Erie Community College may end up raising the cost of tuition for the seventh consecutive year, a dangerous practice that discourages potential students looking for a top-quality education at a reasonable price. The problems are structural and won’t be resolved by repeatedly raising tuition.
The community college is facing a budget gap of $3.7 million in 2017-18, and the go-to solution for college trustees is a 3 percent tuition hike. Administrators have said that doing so would raise about $1.3 million.
Tuition is $4,733 per year, which is 43 percent more than in 2010. As News staff reporter Jay Tokasz reported, that was the last time ECC students did not experience a year-to-year tuition increase.
And if tuition is increased by 3 percent for 2017-18, it would bring the cost to $4,875. That gives ECC the fourth-highest tuition in the state – behind Nassau Community College, Suffolk Community College and Tompkins-Cortland Community College.
When is this going to end?
ECC officials keep finding themselves in a deep hole, and in their minds the only way out is to charge students more money. It isn’t working. Trustee Timothy C. Callan’s comment about a tuition or fee increase possibly being unavoidable is disappointing. “There’s going to be pain here,” he said.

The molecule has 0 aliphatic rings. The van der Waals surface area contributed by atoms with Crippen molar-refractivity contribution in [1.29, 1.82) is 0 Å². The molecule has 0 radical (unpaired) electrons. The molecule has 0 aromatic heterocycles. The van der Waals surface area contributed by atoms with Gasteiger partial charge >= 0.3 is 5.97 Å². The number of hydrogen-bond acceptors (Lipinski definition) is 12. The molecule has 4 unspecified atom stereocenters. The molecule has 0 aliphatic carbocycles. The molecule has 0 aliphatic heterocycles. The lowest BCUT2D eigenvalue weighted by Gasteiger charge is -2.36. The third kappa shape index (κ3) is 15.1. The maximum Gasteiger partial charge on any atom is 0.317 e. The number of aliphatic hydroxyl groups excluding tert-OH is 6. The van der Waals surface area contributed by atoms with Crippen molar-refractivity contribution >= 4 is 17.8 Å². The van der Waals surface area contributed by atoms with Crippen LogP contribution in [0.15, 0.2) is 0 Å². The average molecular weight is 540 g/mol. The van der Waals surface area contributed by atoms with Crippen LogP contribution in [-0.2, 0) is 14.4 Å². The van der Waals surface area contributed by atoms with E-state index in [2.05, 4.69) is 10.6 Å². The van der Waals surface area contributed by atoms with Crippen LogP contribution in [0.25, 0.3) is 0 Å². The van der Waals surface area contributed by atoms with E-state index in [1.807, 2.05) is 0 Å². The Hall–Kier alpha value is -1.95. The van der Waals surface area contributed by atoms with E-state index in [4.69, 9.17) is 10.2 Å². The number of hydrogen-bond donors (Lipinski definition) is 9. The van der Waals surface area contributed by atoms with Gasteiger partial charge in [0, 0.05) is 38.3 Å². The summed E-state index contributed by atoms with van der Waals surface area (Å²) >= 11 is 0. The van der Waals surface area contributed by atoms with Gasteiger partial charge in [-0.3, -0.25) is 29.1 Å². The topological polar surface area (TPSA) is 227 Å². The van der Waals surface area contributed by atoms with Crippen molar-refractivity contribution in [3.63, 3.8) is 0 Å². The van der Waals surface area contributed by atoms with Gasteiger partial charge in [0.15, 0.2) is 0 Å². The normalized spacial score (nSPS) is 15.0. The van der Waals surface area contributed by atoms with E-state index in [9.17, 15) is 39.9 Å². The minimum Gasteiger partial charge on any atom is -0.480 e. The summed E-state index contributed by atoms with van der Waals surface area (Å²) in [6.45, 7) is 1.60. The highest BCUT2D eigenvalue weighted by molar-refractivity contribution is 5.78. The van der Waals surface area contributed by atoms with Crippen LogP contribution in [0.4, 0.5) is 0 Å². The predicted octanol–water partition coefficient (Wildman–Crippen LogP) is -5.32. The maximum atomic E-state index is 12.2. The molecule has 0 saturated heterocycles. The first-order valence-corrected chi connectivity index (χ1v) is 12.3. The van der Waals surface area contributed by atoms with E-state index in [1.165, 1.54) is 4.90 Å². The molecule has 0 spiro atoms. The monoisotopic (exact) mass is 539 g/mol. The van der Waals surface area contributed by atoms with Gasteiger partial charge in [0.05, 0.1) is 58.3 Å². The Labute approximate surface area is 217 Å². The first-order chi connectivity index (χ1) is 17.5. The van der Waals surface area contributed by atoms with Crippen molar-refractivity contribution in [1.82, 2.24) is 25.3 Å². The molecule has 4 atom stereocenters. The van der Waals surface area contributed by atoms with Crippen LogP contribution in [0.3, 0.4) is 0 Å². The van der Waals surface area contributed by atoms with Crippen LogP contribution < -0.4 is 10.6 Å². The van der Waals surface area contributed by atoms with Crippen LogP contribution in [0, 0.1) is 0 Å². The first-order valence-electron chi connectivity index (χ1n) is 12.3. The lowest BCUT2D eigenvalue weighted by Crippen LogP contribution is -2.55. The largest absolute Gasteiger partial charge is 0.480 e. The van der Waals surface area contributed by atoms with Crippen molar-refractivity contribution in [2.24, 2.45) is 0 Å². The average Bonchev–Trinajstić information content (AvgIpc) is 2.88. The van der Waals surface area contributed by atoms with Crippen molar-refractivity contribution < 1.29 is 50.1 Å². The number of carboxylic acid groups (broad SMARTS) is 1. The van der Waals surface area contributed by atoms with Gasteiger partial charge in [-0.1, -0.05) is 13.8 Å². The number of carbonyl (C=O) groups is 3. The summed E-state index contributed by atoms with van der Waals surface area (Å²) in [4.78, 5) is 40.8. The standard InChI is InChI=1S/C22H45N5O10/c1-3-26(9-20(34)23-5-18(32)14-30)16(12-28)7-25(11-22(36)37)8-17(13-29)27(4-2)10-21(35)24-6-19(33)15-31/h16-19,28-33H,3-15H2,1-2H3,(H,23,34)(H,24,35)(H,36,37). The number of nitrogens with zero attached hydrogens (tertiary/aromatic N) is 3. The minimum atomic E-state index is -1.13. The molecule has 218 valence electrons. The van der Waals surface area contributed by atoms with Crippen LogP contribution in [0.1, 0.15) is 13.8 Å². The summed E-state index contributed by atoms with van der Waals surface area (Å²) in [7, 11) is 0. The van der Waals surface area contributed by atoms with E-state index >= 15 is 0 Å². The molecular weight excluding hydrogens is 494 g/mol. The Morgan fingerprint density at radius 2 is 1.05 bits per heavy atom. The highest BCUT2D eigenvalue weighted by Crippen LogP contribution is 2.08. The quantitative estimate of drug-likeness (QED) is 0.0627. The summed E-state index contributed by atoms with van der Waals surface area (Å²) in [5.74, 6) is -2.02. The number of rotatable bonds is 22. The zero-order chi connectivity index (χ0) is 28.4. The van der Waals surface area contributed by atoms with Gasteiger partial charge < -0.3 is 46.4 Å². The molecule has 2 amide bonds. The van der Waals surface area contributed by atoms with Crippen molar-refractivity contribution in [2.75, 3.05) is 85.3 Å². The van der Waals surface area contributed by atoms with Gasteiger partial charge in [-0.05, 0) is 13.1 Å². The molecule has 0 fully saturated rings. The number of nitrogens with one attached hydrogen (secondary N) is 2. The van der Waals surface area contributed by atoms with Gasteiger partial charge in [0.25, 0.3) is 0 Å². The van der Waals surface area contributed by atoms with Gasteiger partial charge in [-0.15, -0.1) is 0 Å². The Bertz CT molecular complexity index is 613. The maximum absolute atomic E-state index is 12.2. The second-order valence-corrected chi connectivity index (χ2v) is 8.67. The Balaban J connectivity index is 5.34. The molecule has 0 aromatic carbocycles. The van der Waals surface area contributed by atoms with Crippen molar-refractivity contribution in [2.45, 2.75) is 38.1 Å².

That will be true in any case, but the pain should be felt not through a tuition increase, but through the hard work of reinventing the institution. It is plain that whatever belt-tightening has taken place has been insufficient. More has to be done in cutting personnel costs.
Administrators also need to re-evaluate the college’s ability to maintain three campuses. They’re nice to have, but under the circumstances, that may be a luxury.
Enrollment has declined at the college of about 10,000 students, and the system relies on tuition for roughly half of its revenue. The rest comes from Erie County sponsorship funds and state aid, which have remained flat.
These are all reasons that ECC needs to have a laser focus on courses that will attract its base: nontraditional students interested in honing their skills for the job market. It already has in place an in-demand nursing program and a strong interest from employers for students trained in advanced manufacturing.
Community colleges across the nation are finding challenges in lower enrollment, and those in New York State will have to figure out how to compete with four-year colleges now that the Excelsior Scholarship program is a factor, offering free tuition for income-qualified students at public colleges and universities in New York.
ECC should find a way to close its financial gap without raising the price for students.